CultureMap is launching a new mobile application, which will leverage data provided by one of the largest deployments of iBeacons in the nation to tell users what’s trending in their cities.
“The people who read CultureMap are interested in where to shop, where to eat and what to do,” ViewMarket co-founder Alexander Muse said. “That was the impetus behind this.”
The company, which recently was acquired by Dallas-based ViewMarket in a deal worth $15 million, plans to deploy 200,000 iBeacons at trendy and unique restaurants and retailers across the U.S. The beacons automatically will track CultureMap app users and transmit the data back to the app and CultureMap’s airport concierge shops, telling people what’s currently trending and the most popular spots in the last 30 days. The company is starting the process by rolling out 9,000 iBeacons across Dallas, Houston and Austin, collectively.
When 3,000 iBeacons are installed later this month, the app will become available to users in the Texas markets. The company plans to launch in the top 20 markets across the nation by early 2016.
The app is being funded by CultureMap’s latest round of funding, a $1.5 million investment led by 500 Startups’ Dave McClure.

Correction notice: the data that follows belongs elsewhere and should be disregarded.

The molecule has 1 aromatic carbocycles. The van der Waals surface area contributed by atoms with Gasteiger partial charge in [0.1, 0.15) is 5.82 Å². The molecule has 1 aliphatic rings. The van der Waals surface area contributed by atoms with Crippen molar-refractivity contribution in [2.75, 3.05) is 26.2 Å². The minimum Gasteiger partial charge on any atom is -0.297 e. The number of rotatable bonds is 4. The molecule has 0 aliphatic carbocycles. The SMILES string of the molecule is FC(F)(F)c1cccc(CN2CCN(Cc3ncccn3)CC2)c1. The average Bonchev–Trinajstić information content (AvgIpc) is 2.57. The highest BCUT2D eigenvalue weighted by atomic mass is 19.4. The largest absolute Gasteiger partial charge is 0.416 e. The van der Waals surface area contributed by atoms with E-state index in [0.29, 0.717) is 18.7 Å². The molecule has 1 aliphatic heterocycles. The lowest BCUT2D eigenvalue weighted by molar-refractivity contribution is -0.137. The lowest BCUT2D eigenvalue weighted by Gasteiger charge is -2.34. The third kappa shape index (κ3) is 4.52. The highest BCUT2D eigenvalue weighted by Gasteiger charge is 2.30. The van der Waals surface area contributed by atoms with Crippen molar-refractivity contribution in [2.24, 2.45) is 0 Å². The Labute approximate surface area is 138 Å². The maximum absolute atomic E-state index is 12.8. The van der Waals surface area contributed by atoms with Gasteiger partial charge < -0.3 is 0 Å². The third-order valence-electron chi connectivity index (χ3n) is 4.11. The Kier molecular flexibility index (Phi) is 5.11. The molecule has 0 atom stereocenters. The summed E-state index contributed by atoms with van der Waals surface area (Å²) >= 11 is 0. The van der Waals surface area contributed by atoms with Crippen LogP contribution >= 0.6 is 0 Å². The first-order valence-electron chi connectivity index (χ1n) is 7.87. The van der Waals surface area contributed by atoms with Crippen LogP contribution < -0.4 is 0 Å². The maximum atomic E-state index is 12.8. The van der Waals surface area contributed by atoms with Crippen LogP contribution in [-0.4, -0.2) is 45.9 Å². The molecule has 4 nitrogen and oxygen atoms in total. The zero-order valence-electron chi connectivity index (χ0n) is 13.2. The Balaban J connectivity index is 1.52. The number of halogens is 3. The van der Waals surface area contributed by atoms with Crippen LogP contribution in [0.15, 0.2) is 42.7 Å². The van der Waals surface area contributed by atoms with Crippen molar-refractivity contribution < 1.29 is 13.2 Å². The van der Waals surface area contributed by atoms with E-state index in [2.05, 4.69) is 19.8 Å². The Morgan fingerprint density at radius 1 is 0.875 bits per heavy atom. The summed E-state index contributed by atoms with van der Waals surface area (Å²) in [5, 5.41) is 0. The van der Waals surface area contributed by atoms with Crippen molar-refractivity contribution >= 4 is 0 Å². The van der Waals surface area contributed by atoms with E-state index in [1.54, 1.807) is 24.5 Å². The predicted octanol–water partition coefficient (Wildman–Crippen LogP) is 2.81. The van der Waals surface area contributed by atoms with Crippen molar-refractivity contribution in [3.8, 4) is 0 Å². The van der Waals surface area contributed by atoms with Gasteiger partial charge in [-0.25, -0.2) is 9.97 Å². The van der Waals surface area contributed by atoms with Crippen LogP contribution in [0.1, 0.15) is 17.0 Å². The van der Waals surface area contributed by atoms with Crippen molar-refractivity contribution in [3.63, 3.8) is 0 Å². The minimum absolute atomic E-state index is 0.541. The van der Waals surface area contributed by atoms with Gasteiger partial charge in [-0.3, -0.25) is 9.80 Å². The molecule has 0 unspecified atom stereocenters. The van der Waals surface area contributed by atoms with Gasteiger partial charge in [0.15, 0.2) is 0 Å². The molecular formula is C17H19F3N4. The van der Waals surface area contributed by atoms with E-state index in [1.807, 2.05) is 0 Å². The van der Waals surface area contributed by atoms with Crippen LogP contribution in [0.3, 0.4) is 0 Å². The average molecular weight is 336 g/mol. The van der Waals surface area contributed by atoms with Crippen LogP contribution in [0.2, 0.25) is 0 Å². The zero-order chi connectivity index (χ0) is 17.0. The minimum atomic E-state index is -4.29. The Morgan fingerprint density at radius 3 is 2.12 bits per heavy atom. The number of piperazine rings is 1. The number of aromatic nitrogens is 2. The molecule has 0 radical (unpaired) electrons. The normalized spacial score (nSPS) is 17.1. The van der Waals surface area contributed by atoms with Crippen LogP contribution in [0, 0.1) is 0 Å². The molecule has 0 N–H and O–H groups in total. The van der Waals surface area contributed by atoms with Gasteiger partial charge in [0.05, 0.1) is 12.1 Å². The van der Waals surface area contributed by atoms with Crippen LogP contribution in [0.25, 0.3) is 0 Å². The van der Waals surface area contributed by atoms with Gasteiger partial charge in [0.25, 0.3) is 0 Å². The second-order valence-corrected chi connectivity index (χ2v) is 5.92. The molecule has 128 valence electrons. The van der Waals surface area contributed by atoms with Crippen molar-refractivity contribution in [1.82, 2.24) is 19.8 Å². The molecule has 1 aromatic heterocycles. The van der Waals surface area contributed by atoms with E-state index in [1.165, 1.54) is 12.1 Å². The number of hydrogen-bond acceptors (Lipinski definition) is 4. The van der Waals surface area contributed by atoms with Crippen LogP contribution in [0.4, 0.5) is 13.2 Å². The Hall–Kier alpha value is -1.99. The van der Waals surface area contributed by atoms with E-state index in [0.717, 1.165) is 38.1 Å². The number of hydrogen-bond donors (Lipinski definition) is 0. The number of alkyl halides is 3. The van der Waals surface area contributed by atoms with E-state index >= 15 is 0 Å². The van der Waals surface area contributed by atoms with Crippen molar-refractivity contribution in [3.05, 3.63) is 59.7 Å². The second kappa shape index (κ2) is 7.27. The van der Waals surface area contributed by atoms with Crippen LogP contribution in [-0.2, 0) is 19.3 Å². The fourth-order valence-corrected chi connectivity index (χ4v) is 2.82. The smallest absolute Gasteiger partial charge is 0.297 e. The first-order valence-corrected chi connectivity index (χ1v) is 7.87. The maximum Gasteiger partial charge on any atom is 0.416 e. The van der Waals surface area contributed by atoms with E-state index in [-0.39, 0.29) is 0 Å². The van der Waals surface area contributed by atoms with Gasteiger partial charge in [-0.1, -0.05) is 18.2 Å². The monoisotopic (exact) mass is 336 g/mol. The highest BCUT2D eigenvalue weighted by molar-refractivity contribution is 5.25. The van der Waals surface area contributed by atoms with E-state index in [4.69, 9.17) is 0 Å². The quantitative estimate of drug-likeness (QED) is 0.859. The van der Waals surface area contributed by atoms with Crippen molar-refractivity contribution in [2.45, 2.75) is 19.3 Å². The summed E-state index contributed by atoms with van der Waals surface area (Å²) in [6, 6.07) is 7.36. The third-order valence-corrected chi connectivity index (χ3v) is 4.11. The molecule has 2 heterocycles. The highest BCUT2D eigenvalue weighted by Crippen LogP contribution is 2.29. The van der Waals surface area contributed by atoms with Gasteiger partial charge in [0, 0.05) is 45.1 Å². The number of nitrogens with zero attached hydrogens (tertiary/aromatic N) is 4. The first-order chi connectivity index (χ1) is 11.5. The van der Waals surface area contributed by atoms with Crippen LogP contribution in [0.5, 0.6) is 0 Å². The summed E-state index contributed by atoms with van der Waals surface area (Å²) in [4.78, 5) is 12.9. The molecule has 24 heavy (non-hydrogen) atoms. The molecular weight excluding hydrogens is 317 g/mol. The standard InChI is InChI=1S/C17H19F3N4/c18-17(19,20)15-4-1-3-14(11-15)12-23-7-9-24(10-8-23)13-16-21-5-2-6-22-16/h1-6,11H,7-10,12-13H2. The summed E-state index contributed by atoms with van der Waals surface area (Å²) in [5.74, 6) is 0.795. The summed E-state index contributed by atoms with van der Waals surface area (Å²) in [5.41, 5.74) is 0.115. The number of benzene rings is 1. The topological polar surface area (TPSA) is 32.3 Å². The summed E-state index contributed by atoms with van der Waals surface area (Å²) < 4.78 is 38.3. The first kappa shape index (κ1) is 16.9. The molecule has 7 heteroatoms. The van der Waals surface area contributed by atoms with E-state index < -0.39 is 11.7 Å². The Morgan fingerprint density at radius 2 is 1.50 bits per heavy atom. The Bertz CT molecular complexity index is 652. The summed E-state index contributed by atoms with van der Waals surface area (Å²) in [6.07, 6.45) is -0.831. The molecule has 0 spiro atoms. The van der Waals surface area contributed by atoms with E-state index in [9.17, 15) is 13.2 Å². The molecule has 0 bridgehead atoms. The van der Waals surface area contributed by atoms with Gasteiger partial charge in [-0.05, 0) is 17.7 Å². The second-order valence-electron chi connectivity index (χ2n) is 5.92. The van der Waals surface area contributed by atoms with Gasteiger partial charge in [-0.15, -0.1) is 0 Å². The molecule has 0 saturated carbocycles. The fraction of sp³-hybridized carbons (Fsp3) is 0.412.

Denver, Colorado-based Roximity will provide the iBeacons, and Dallas startup Asset Panda will provide the tracking software to make this possible. The company has an integrated asset management system that combines the use of apps, the cloud and barcode scanning.
“The prospect of deploying 200,000 iBeacons nationally without Asset Panda would be unthinkable,” Muse said.
CultureMap is installing the first 1,000 iBeacons in each of the three Texas cities at no cost to the retailers and restaurants. CultureMap is picking the locations strategically but also is welcoming retailers that would like to participate.
To get users on board, CultureMap is offering discounts and special access to its events for people who download the application. It expects to get a sample size of 1,000 users per market, which will then allow the app to provide data on what’s trending.
After the first phase is successfully rolled out, CultureMap expects to launch more interactive events and projects through the app. For example, users might be able to participate in bar crawls for CultureMap prizes or push offers to users who like specific locales.
Muse said he’s using the experience he gained from ShopSavvy, his former company that allows shoppers to scan product barcodes to find the best deals, to build the CultureMap app.
“All of the lessons we learned and the mistakes we made are being put into this app,” he said. “It will succeed at some level because of our experiences.”